One year ago, my whole life changed. I went from excellent health, running 4 miles each day, to a hospital bed, in a matter of days. My nightmare started with a simple scope procedure performed at a Southern California hospital. Little did I know that this routine procedure would result in a Heliobacter pylori (H. pylori) infection, a common bacterial infection of the stomach. In my case, this infection caused a bleeding ulcer, leading to blood loss that had me collapsing in my home. An intense ambulance ride to the nearest hospital and a blood transfusion were required to save my life. This illness nearly killed me, and it was several bedridden months before I was back on my feet due to this needless infection.
My H. pylori infection was a hospital acquired infection or healthcare associated infection (HAI), that happens all too often, but is seldom discussed. Having been a part of the healthcare industry for over 30 years, HAIs were not something I thought about. I assumed, like so many others, that hospitals and healthcare facilities were there to heal, not hurt. But as I started digging into HAIs, the information was startling.
As a medical packaging professional, I’m surrounded by sterility every day … we often work in cleanrooms or controlled environments that have strict regulations in place to avoid a breach in sterility. Through this experience though, I went from healthcare professional to patient, and it was through this lens that I began to notice the many sterility breaches within the healthcare system. More importantly, I began to wonder how many others had been impacted by HAIs, and what I could do to help.
As you can imagine, this topic is one fueled by emotion from every angle. We all know that hospitals leverage strict policies for caregiver handwashing and facility cleaning, however cross contamination still happens. From my research on this topic, the biggest challenge we face is murky, outdated intel. The Centers for Disease Control (CDC), for example, still refer to a study conducted from 2004 to 2008, which found that approximately one-third of unexpected in-hospital deaths were the result of HAIs. According to the World Health Organization (WHO) in 2022, seven to 15 out of every 100 patients in acute-care hospitals will acquire at least one healthcare associated infection during their hospital stay; and on average, one in every 10 affected patients will die from that HAI. Various organizations have reported that anywhere between 100,000 to 1,000,000 people die every year from HAIs. Whatever data you look at, I think we can all agree on one thing—hospital born infections are simply too high!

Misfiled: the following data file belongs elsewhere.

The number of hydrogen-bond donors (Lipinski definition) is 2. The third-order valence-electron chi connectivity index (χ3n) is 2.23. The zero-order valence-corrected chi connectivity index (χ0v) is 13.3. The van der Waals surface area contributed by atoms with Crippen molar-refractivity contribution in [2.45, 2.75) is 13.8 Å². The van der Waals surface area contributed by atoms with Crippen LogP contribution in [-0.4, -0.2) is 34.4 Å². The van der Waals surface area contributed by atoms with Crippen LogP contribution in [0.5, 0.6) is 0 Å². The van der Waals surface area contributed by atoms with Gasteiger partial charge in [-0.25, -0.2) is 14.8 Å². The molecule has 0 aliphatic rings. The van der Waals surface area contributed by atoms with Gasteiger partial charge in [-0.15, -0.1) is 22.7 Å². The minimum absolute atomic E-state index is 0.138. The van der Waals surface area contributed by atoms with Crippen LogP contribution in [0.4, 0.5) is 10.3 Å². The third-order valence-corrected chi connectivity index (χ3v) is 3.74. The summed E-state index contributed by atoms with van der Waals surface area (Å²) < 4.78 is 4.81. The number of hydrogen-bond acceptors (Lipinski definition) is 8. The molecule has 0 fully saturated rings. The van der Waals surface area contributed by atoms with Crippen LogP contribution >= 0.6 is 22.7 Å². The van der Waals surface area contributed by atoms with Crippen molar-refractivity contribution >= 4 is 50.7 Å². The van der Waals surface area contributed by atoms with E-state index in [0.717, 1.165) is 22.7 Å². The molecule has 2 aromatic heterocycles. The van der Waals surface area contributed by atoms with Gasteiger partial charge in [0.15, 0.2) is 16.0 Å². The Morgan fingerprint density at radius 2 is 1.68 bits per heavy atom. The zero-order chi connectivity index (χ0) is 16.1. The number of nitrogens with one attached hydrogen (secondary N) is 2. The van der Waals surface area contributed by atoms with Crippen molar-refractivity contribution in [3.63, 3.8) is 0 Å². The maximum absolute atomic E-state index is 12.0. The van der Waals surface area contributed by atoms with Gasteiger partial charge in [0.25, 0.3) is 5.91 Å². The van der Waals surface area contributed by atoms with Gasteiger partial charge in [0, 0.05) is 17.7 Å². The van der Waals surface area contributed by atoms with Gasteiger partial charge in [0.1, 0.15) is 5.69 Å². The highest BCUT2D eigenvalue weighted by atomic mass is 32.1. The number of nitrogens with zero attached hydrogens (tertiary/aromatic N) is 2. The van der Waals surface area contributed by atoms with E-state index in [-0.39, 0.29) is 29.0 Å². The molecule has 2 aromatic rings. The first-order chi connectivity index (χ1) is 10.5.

As a result of my experience, I’ve become an advocate for more outreach, more education, and more action. From my hospital bed, I founded Sterile Aware®, a grassroots organization dedicated to providing novel, bold solutions and awareness to support the sterile delivery of medical devices and slow the spread of hospital associated infections. Our goal is simple—to connect ‘packaging to patients’ and beyond by changing the mindset of all who are involved in the healthcare value stream.
For me, the first step is to drive broader awareness to not only those in the healthcare industry, but perhaps more importantly, to the general public. The average person likely doesn’t know what an HAI is, but we need them to push for change … to push for something better!
Healthcare associated infections kill more people every year than breast cancer, yet the general public never hears about this uneasy fact. There is no initiative or non-profit organization that tells the story and supports these sobering facts. Sterile Aware® is working to change that by providing free educational resources, offering scholarships to healthcare packaging students, speaking out at industry events, and recognizing individuals for their contributions to sterility through the ‘Superstars in Sterile Packaging” and ‘Superstars in Sterile Awareness’ awards. To learn more about what we’re doing and how you can get involved, please visit: Our Mission - SterileAware.
When I’m out speaking to people about HAIs, it’s clear to me that more awareness is needed. So many people have a story to tell, so let’s help them tell it. Let’s listen and push for much needed change in patient safety.